Memento Mori, a series of five watercolors, 38” x 52”
“personal requiem and inevitable celebration for honor of life”.
March 11 – March 17th, 2013 at Honen-in Temple, Kyoto 京都 法然院
March 11 – March 30th, 2014 at Gallery ef Tokyo 浅草
Memento mori is translated from Latin as "remember your mortality."
Soon after March 11, 2011, as I heard the news that Sakura started to blossom in the midst of debris in Tohoku where the great Earthquake and Tsunami devastated, I was awed by the power of nature. I still could not find the way of output my feelings through art that time but then I was finally able to start painting each petals one by one.
As a Japanese artist, I felt it may be a cliché to paint cherry blossoms, but the simple repetitive act to express each petal healed me deeply and recalled monks counting each prayer bead. By the time I stopped counting how many petals I painted, I started to see each petal as each life, each woman's soul, whose spirit had ascended from their physical being leaving loved ones behind. Prayers and meditation for repose, honor and heal women's heart. I conversed with each. I became them. It helped me as I was experiencing my personal transition.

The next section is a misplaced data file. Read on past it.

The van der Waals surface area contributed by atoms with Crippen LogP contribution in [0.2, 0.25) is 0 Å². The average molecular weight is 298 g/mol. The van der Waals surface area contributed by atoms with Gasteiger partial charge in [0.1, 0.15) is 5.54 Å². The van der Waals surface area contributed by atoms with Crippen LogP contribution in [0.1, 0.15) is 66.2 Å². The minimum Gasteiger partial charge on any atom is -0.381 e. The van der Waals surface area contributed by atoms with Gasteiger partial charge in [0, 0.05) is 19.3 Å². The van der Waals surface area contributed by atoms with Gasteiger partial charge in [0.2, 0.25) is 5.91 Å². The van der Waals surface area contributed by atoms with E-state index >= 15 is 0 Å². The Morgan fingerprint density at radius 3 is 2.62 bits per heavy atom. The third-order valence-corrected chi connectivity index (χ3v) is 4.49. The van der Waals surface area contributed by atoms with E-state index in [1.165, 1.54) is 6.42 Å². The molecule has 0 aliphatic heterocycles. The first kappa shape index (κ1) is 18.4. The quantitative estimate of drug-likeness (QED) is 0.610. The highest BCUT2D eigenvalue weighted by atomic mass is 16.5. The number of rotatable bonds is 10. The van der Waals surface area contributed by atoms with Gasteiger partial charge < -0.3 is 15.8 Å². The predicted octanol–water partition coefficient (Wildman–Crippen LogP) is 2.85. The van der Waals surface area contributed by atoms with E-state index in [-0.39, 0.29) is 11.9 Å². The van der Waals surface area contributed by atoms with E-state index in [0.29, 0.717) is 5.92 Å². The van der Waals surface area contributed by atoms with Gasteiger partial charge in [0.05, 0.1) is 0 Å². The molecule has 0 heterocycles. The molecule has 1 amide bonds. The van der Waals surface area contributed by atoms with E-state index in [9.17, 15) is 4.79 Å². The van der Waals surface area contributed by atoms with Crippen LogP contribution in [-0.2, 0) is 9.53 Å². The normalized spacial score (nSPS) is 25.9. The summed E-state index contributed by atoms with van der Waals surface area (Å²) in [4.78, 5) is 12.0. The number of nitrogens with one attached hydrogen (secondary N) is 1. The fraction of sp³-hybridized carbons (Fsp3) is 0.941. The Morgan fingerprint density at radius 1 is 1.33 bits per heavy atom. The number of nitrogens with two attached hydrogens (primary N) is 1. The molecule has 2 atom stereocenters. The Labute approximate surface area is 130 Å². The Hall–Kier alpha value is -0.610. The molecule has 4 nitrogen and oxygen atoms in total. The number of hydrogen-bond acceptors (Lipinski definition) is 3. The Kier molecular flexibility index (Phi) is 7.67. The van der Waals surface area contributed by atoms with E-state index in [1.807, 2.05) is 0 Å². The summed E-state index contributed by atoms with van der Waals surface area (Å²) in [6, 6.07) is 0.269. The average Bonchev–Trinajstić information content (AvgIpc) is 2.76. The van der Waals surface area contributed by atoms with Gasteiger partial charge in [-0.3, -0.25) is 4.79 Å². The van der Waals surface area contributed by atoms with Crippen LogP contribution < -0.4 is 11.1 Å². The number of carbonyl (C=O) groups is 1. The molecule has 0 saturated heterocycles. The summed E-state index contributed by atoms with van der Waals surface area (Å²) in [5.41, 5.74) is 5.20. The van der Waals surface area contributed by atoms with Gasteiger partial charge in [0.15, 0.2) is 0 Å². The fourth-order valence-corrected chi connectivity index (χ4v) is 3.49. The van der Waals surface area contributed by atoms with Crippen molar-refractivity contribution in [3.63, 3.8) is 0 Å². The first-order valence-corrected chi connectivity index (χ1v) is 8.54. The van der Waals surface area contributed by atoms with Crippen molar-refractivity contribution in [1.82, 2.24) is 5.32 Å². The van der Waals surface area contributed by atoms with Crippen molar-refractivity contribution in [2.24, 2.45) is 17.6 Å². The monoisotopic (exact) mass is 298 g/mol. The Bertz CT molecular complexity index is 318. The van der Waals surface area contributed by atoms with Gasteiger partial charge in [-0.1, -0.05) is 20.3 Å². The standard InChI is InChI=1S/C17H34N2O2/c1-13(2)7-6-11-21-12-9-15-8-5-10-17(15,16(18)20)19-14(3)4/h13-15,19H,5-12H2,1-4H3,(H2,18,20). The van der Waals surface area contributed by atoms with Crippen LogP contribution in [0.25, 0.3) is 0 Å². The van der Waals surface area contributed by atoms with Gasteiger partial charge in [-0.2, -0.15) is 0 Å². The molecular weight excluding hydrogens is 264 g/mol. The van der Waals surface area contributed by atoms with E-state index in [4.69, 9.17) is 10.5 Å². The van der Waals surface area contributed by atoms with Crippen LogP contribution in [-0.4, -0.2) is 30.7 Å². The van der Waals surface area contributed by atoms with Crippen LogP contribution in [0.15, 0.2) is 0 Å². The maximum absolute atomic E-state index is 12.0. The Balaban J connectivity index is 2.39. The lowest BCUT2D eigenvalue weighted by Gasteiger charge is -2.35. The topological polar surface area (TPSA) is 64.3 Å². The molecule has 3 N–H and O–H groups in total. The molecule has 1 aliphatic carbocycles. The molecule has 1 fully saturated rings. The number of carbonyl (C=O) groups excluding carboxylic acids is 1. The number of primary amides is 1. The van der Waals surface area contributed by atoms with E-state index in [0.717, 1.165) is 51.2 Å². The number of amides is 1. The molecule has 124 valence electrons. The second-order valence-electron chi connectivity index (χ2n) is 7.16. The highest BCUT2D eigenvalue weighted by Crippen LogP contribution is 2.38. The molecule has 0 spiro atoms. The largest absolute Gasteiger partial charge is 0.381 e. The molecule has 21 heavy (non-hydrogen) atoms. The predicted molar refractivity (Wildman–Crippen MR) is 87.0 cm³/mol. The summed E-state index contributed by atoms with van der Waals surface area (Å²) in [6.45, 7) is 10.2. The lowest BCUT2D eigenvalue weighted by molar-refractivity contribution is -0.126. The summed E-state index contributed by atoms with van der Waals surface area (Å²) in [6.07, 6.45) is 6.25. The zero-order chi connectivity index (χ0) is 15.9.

In Buddhism, a phrase "諸行無常 Shogyo Mujo" can be translated "all things are transient and impermanent.” This universal idea expressing temporal relationship with nature is can be found in daily aesthetics and spirituality in Japan. “May be we all humans are practicing for ‘Live in the moment.’”
I often think of death. Death of life, death of relationship... Since I was child, I experienced my families’ and loved one's death a number of occasions. Although when I think of death, this ultimate mystery always comes with the meanings of life. The death has been always the beginning, the life force and cleanse. Circle of life became a fundamental theme of my art.